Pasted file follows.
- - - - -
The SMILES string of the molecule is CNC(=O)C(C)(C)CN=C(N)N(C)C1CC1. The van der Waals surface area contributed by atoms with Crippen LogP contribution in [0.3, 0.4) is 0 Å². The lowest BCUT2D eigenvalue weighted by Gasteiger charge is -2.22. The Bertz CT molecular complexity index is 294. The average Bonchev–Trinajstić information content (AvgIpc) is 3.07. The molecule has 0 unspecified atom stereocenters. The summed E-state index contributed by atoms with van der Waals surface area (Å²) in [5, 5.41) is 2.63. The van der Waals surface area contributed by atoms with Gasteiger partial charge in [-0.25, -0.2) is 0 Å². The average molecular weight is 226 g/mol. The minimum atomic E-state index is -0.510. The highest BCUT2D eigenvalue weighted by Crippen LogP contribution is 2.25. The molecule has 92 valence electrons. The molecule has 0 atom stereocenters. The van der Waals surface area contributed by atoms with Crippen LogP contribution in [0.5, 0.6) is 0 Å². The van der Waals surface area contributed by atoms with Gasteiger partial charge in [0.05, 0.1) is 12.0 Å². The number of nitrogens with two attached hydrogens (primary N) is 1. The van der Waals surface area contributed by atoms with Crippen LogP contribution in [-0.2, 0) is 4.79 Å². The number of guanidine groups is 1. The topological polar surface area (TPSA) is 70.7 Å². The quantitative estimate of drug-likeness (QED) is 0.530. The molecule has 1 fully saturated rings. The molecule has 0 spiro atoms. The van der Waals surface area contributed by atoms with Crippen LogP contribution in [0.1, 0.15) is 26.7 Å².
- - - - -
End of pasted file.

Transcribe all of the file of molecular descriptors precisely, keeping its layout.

The SMILES string of the molecule is CNC(=O)C(C)(C)CN=C(N)N(C)C1CC1. The van der Waals surface area contributed by atoms with Crippen LogP contribution in [0.3, 0.4) is 0 Å². The lowest BCUT2D eigenvalue weighted by Gasteiger charge is -2.22. The Bertz CT molecular complexity index is 294. The average Bonchev–Trinajstić information content (AvgIpc) is 3.07. The molecule has 0 unspecified atom stereocenters. The summed E-state index contributed by atoms with van der Waals surface area (Å²) in [5, 5.41) is 2.63. The van der Waals surface area contributed by atoms with Gasteiger partial charge in [-0.25, -0.2) is 0 Å². The average molecular weight is 226 g/mol. The minimum atomic E-state index is -0.510. The highest BCUT2D eigenvalue weighted by Crippen LogP contribution is 2.25. The molecule has 92 valence electrons. The molecule has 0 atom stereocenters. The van der Waals surface area contributed by atoms with Crippen LogP contribution in [0.5, 0.6) is 0 Å². The van der Waals surface area contributed by atoms with Gasteiger partial charge in [0.05, 0.1) is 12.0 Å². The number of nitrogens with two attached hydrogens (primary N) is 1. The van der Waals surface area contributed by atoms with Crippen LogP contribution in [-0.2, 0) is 4.79 Å². The number of guanidine groups is 1. The topological polar surface area (TPSA) is 70.7 Å². The quantitative estimate of drug-likeness (QED) is 0.530. The molecule has 1 fully saturated rings. The molecule has 0 spiro atoms. The van der Waals surface area contributed by atoms with Crippen LogP contribution in [0.1, 0.15) is 26.7 Å².